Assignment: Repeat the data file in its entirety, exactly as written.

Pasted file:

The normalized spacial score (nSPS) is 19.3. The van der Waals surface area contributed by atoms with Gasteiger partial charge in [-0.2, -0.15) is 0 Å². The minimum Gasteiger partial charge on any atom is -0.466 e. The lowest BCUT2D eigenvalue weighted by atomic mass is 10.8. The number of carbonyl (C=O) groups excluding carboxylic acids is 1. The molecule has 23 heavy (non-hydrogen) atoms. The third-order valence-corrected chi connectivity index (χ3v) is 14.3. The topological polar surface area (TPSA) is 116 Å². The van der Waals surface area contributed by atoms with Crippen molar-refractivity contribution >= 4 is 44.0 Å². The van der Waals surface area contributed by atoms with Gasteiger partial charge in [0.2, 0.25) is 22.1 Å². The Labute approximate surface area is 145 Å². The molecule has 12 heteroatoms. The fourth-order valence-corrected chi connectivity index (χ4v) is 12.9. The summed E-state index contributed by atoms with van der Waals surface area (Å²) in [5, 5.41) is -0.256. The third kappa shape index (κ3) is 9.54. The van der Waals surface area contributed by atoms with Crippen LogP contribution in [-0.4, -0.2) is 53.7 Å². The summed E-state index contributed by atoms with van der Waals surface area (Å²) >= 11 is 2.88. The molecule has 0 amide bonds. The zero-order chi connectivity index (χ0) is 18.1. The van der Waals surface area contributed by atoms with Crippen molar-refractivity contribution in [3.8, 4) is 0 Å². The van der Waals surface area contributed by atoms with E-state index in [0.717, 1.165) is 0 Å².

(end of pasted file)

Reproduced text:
The normalized spacial score (nSPS) is 19.3. The van der Waals surface area contributed by atoms with Gasteiger partial charge in [-0.2, -0.15) is 0 Å². The minimum Gasteiger partial charge on any atom is -0.466 e. The lowest BCUT2D eigenvalue weighted by atomic mass is 10.8. The number of carbonyl (C=O) groups excluding carboxylic acids is 1. The molecule has 23 heavy (non-hydrogen) atoms. The third-order valence-corrected chi connectivity index (χ3v) is 14.3. The topological polar surface area (TPSA) is 116 Å². The van der Waals surface area contributed by atoms with Crippen molar-refractivity contribution >= 4 is 44.0 Å². The van der Waals surface area contributed by atoms with Gasteiger partial charge in [0.2, 0.25) is 22.1 Å². The Labute approximate surface area is 145 Å². The molecule has 12 heteroatoms. The fourth-order valence-corrected chi connectivity index (χ4v) is 12.9. The summed E-state index contributed by atoms with van der Waals surface area (Å²) in [5, 5.41) is -0.256. The third kappa shape index (κ3) is 9.54. The van der Waals surface area contributed by atoms with Crippen LogP contribution in [-0.4, -0.2) is 53.7 Å². The summed E-state index contributed by atoms with van der Waals surface area (Å²) >= 11 is 2.88. The molecule has 0 amide bonds. The zero-order chi connectivity index (χ0) is 18.1. The van der Waals surface area contributed by atoms with Crippen molar-refractivity contribution in [3.8, 4) is 0 Å². The van der Waals surface area contributed by atoms with E-state index in [0.717, 1.165) is 0 Å².